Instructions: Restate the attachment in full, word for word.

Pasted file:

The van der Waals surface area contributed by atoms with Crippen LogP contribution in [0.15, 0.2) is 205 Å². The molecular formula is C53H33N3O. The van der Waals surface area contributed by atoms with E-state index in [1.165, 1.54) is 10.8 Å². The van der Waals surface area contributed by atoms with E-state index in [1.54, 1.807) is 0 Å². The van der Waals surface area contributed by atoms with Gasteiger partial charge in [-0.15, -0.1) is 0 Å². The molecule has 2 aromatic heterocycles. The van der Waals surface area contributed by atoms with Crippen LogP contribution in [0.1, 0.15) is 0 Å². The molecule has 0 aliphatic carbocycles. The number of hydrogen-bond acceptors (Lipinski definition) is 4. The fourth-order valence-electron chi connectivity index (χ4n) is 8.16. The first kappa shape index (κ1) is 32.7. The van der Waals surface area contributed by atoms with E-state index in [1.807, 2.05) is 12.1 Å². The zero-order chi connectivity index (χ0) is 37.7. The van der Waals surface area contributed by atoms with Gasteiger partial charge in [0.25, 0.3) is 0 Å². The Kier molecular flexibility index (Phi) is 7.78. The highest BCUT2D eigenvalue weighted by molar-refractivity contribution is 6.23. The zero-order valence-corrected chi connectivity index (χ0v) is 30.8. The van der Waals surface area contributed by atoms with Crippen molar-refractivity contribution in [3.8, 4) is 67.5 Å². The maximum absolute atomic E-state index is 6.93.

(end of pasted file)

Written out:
The van der Waals surface area contributed by atoms with Crippen LogP contribution in [0.15, 0.2) is 205 Å². The molecular formula is C53H33N3O. The van der Waals surface area contributed by atoms with E-state index in [1.165, 1.54) is 10.8 Å². The van der Waals surface area contributed by atoms with E-state index in [1.54, 1.807) is 0 Å². The van der Waals surface area contributed by atoms with Gasteiger partial charge in [-0.15, -0.1) is 0 Å². The molecule has 2 aromatic heterocycles. The van der Waals surface area contributed by atoms with Crippen LogP contribution in [0.1, 0.15) is 0 Å². The molecule has 0 aliphatic carbocycles. The number of hydrogen-bond acceptors (Lipinski definition) is 4. The fourth-order valence-electron chi connectivity index (χ4n) is 8.16. The first kappa shape index (κ1) is 32.7. The van der Waals surface area contributed by atoms with E-state index in [1.807, 2.05) is 12.1 Å². The zero-order chi connectivity index (χ0) is 37.7. The van der Waals surface area contributed by atoms with Gasteiger partial charge in [0.25, 0.3) is 0 Å². The Kier molecular flexibility index (Phi) is 7.78. The highest BCUT2D eigenvalue weighted by molar-refractivity contribution is 6.23. The zero-order valence-corrected chi connectivity index (χ0v) is 30.8. The van der Waals surface area contributed by atoms with Crippen molar-refractivity contribution in [3.8, 4) is 67.5 Å². The maximum absolute atomic E-state index is 6.93.